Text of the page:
Macromolecular Theory and Simulations

Cover image for Vol. 25 Issue 1

Editor-in-Chief: Kirsten Severing, Editor: Stefan Spiegel

Online ISSN: 1521-3919

Associated Title(s): Macromolecular Chemistry and Physics, Macromolecular Materials and Engineering, Macromolecular Rapid Communications, Macromolecular Reaction Engineering

Recently Published Issues

See all

Materials Science Weekly Newsletter

Sign up for updates on the latest materials science research!

Recently Published Articles

  1. Chain Transfer in Degenerative RAFT Polymerization Revisited: A Comparative Study of Literature Methods

    Pieter Derboven, Paul H. M. Van Steenberge, Marie-Françoise Reyniers, Christopher Barner-Kowollik, Dagmar R. D'hooge and Guy B. Marin

    Article first published online: 8 FEB 2016 | DOI: 10.1002/mats.201500076

    Thumbnail image of graphical abstract

    Under the validity of the degenerative transfer mechanism, the activation/deactivation process in reversible addition-fragmentation chain transfer (RAFT) polymerization can be formally quantified by transfer coefficients. In the present work, the different literature methods to experimentally determine these RAFT transfer coefficients are reviewed and theoretically re-evaluated. General guidelines on when which method should be applied are formulated.

  2. A Combined Computational and Experimental Study of Copolymerization Propagation Kinetics for 1-Ethylcyclopentyl methacrylate and Methyl methacrylate

    Guozhen Zhang, Lanhe Zhang, Hanyu Gao, Ivan A. Konstantinov, Steven G. Arturo, Decai Yu, John M. Torkelson and Linda J. Broadbelt

    Article first published online: 3 FEB 2016 | DOI: 10.1002/mats201500072

    Thumbnail image of graphical abstract

    Understanding the kinetics of copolymerization of different methacrylates is crucial for the development of their industrial applications. Quantum chemistry and a trimer-to-tetramer model is used to reveal the details of crosspropagation kinetics of 1-ethylcyclopentyl methacrylate and methyl methacrylate. Predicted terminal model reactivity ratios fitted from the calculations agree well with experimental data.

  3. Simulation Study on the Coil-Globule Transition and Surface Adsorption of HP Chains

    Qi Wang, Si-Jia Jiang, Wen Jia and Meng-Bo Luo

    Article first published online: 3 FEB 2016 | DOI: 10.1002/mats.201500071

    Thumbnail image of graphical abstract

    The coil-globule transition of short hydrophobic-polar (HP) chains, composed of 24 hydrophilic monomers and 24 polar monomers, on hydrophobic surface is simulated by using Monte Carlo simulated annealing method. The coil-globule transition point is dependent on sequence of chain but is roughly independent of the surface adsorption strength. The lowest energy states can be obtained for the HP chain even on surface.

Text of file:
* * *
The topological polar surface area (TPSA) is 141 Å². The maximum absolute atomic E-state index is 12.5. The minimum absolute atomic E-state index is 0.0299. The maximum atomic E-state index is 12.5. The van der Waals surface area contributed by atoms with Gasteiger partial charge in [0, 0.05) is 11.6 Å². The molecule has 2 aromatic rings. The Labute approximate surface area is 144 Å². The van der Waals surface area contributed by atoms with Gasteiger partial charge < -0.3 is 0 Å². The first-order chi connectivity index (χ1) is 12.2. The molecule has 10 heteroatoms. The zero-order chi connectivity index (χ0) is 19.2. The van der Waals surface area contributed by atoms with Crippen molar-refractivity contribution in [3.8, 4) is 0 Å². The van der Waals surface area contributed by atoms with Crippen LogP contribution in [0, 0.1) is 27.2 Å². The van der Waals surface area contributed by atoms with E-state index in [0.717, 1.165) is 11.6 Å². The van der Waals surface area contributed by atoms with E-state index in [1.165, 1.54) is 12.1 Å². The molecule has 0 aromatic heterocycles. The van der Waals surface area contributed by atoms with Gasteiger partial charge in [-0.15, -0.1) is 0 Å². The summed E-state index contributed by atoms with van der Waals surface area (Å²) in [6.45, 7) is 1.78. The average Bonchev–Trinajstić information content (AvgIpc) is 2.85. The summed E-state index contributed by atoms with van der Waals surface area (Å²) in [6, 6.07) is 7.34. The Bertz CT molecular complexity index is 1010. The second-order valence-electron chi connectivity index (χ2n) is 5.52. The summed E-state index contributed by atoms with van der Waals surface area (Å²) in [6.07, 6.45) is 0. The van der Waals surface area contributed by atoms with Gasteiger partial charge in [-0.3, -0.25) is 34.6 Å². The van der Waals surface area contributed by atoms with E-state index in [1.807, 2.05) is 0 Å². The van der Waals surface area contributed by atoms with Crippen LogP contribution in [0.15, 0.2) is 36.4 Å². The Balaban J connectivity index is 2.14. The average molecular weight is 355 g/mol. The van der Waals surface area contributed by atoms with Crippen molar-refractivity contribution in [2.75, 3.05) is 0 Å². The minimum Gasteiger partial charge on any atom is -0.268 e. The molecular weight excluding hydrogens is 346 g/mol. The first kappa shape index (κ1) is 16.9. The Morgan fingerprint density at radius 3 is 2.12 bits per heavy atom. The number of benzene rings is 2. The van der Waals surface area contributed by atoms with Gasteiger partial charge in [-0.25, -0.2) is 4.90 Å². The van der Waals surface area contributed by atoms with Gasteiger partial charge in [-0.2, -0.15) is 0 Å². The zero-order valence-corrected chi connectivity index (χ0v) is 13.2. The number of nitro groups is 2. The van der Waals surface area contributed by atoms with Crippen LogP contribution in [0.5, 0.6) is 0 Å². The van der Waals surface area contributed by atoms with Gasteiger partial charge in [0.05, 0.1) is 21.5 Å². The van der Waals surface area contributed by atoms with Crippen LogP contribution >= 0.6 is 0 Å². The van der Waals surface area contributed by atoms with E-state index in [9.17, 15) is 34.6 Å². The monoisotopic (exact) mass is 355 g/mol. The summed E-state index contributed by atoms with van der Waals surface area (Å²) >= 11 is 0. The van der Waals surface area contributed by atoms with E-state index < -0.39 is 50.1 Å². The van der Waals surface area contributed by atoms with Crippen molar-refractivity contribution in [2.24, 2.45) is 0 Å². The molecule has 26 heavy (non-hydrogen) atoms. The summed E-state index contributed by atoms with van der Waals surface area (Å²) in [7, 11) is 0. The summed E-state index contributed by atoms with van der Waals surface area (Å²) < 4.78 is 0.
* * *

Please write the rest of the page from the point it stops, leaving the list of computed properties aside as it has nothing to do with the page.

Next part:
4. Evolution of Chain Microstructure and Kinetics of Reaching Equilibrium in Living Reversible Copolymerization

    Ryszard Szymanski, Stanislaw Sosnowski and Marek Cypryk

    Article first published online: 2 FEB 2016 | DOI: 10.1002/mats.201500047

    Thumbnail image of graphical abstract

    Equilibrium copolymerization evolves from initial stage resembling irreversible copolymerization through the second stage when comonomers are consumed reaching steady state condition to its equilibrium in the longest third stage. Chain-length distribution, copolymer composition, and copolymer microstructure change as well, depending on rate constants and initial conditions. Time of reaching equilibrium is proportional to the squared DPn[max] of the product.

  5. Factors Affecting Grafting Density in Surface-Initiated ATRP: A Simulation Study

    Erlita Mastan, Li Xi and Shiping Zhu

    Article first published online: 2 FEB 2016 | DOI: 10.1002/mats.201500081

    Thumbnail image of graphical abstract

    Various factors affecting grafting density in surface-initiated atom transfer radical polymerization are investigated through simulation approach. It is found that the final grafting density decreased as more monomer is added between one activation and deactivation cycle due to shielding. The results can be used in conjunction with termination theory to explain the conflicting experiment trends reported in the literature.

SEARCH

SEARCH BY CITATION